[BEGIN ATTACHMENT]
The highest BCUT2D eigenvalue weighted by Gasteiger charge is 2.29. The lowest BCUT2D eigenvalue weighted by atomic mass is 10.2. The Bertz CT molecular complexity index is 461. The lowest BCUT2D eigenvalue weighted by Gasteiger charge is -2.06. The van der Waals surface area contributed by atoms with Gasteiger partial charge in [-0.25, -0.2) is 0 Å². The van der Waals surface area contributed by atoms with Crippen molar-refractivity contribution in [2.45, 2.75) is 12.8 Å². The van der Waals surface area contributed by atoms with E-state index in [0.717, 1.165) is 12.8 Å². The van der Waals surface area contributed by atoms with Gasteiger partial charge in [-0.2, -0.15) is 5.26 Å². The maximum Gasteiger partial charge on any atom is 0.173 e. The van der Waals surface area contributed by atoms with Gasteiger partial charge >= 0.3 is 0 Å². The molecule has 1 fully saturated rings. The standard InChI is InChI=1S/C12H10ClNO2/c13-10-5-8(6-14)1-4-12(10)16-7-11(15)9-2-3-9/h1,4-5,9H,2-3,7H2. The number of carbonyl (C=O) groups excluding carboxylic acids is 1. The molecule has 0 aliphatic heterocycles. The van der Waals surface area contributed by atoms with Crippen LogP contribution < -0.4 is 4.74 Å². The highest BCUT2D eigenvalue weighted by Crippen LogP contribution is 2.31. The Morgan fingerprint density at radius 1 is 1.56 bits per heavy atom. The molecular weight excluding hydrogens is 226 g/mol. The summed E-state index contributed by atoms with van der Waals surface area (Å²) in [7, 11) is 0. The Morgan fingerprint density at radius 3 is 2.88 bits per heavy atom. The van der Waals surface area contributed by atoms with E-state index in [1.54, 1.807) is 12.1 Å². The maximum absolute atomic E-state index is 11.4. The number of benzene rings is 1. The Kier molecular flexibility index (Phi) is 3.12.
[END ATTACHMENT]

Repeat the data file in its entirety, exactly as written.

The highest BCUT2D eigenvalue weighted by Gasteiger charge is 2.29. The lowest BCUT2D eigenvalue weighted by atomic mass is 10.2. The Bertz CT molecular complexity index is 461. The lowest BCUT2D eigenvalue weighted by Gasteiger charge is -2.06. The van der Waals surface area contributed by atoms with Gasteiger partial charge in [-0.25, -0.2) is 0 Å². The van der Waals surface area contributed by atoms with Crippen molar-refractivity contribution in [2.45, 2.75) is 12.8 Å². The van der Waals surface area contributed by atoms with E-state index in [0.717, 1.165) is 12.8 Å². The van der Waals surface area contributed by atoms with Gasteiger partial charge in [-0.2, -0.15) is 5.26 Å². The maximum Gasteiger partial charge on any atom is 0.173 e. The van der Waals surface area contributed by atoms with Gasteiger partial charge >= 0.3 is 0 Å². The molecule has 1 fully saturated rings. The standard InChI is InChI=1S/C12H10ClNO2/c13-10-5-8(6-14)1-4-12(10)16-7-11(15)9-2-3-9/h1,4-5,9H,2-3,7H2. The number of carbonyl (C=O) groups excluding carboxylic acids is 1. The molecule has 0 aliphatic heterocycles. The van der Waals surface area contributed by atoms with Crippen LogP contribution < -0.4 is 4.74 Å². The highest BCUT2D eigenvalue weighted by Crippen LogP contribution is 2.31. The Morgan fingerprint density at radius 1 is 1.56 bits per heavy atom. The molecular weight excluding hydrogens is 226 g/mol. The summed E-state index contributed by atoms with van der Waals surface area (Å²) in [7, 11) is 0. The Morgan fingerprint density at radius 3 is 2.88 bits per heavy atom. The van der Waals surface area contributed by atoms with E-state index in [1.54, 1.807) is 12.1 Å². The maximum absolute atomic E-state index is 11.4. The number of benzene rings is 1. The Kier molecular flexibility index (Phi) is 3.12.